The Land-Secured Mello-Roos Special Tax Financing Program predominantly encompasses Mello-Roos (or Community Facilities Districts (CFD)) financings. The City periodically receives requests to create CFDs or other special districts for various types of infrastructure improvements. Bonds payable from special taxes within the CFD would be issued to finance such improvements. As of July 1, 2023, the City has CFD special tax bonds outstanding for the following CFDs: City of Los Angeles Community Facilities District No. 4 (Playa Vista-Phase I), City of Los Angeles Community Facilities District No. 8 (Legends at Cascades), and City of Los Angeles Community Facilities District No. 11 (Ponte Vista). There is $82.8 million in outstanding CFD special tax bonds as of July 1, 2023. In 2013, the City formed Community Facilities District No. 9 for the Downtown Streetcar. The City has not issued bonds for the project.

Parking System Revenue BONDS:

The Parking System Revenue Bonds are paid from revenues collected from on-street and off-street meters and parking lots owned and operated by the Los Angeles Department of Transportation. In Fiscal Year 2013-14, the City redeemed all outstanding bonds totaling $80.9 million with lease revenue commercial paper notes. While there are no immediate plans to issue additional bonds, the City may do so in the future.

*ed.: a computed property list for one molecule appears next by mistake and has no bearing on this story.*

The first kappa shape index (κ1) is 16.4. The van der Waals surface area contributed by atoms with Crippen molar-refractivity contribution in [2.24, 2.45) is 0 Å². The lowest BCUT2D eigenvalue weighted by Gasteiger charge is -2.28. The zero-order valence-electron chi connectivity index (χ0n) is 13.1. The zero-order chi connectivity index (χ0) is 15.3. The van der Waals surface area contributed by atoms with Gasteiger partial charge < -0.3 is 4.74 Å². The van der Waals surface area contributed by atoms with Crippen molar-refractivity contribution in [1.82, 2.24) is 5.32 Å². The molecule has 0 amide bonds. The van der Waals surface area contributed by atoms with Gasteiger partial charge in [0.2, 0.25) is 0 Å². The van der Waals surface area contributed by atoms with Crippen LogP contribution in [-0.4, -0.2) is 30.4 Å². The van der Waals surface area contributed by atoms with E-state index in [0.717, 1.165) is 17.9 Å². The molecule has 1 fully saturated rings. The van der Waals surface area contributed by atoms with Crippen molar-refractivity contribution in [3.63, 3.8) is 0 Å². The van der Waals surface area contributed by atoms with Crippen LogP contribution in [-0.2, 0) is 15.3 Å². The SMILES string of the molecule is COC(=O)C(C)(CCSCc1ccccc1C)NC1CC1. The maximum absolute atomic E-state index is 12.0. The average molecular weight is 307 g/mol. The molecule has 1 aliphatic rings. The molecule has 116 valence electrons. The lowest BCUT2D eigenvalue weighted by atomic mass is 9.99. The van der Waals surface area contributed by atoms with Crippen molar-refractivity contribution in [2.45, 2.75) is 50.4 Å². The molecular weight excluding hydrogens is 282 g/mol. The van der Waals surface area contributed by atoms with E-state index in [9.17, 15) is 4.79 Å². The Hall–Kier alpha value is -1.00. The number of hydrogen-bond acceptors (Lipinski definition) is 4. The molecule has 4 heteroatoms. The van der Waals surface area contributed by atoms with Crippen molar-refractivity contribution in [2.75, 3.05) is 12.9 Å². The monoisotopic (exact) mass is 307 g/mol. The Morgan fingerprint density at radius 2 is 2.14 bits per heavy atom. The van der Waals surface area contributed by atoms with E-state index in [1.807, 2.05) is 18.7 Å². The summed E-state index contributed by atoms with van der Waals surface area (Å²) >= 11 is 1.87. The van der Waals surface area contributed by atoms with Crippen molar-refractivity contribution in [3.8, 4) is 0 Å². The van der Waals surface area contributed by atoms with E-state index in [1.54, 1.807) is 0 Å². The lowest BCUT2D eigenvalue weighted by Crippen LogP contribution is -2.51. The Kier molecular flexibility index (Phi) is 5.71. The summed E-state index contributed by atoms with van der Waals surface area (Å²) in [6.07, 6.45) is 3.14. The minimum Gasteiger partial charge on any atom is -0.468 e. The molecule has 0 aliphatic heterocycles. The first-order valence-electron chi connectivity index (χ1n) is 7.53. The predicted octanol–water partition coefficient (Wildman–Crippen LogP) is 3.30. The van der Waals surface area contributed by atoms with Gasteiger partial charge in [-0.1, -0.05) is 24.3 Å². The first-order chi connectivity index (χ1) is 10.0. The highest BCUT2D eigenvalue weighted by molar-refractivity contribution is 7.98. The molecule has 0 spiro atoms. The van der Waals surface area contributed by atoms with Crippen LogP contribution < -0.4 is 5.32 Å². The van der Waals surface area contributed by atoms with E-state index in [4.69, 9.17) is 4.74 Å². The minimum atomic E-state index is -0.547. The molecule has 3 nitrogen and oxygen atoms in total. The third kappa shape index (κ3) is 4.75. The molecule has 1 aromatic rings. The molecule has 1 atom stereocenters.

Judgment Obligation BONDS:

From time to time, the City has issued judgment obligation bonds to finance larger judgments or settlements, as it did in Fiscal Years 2008-09 and 2009-10. As of July 1, 2023, there are no judgment obligation bonds outstanding. The City may issue judgment obligation bonds in the future.

Special Tax or Assessment District Financings:

In the past, the City has issued special tax and assessment supported debt. The City currently does not have any bonds outstanding in its Special Tax or Assessment District Financing Program, it has previously issued MICLA Special Tax Lease Revenue Bonds (Police Emergency Command Control Communications System) and  Landscaping and Lighting District 96-1 Assessment Bonds.

Other Types of Transactions:

From time to time, the City may engage in other types of financing transactions such as public private partnerships (P3) and Pension Obligation Bonds.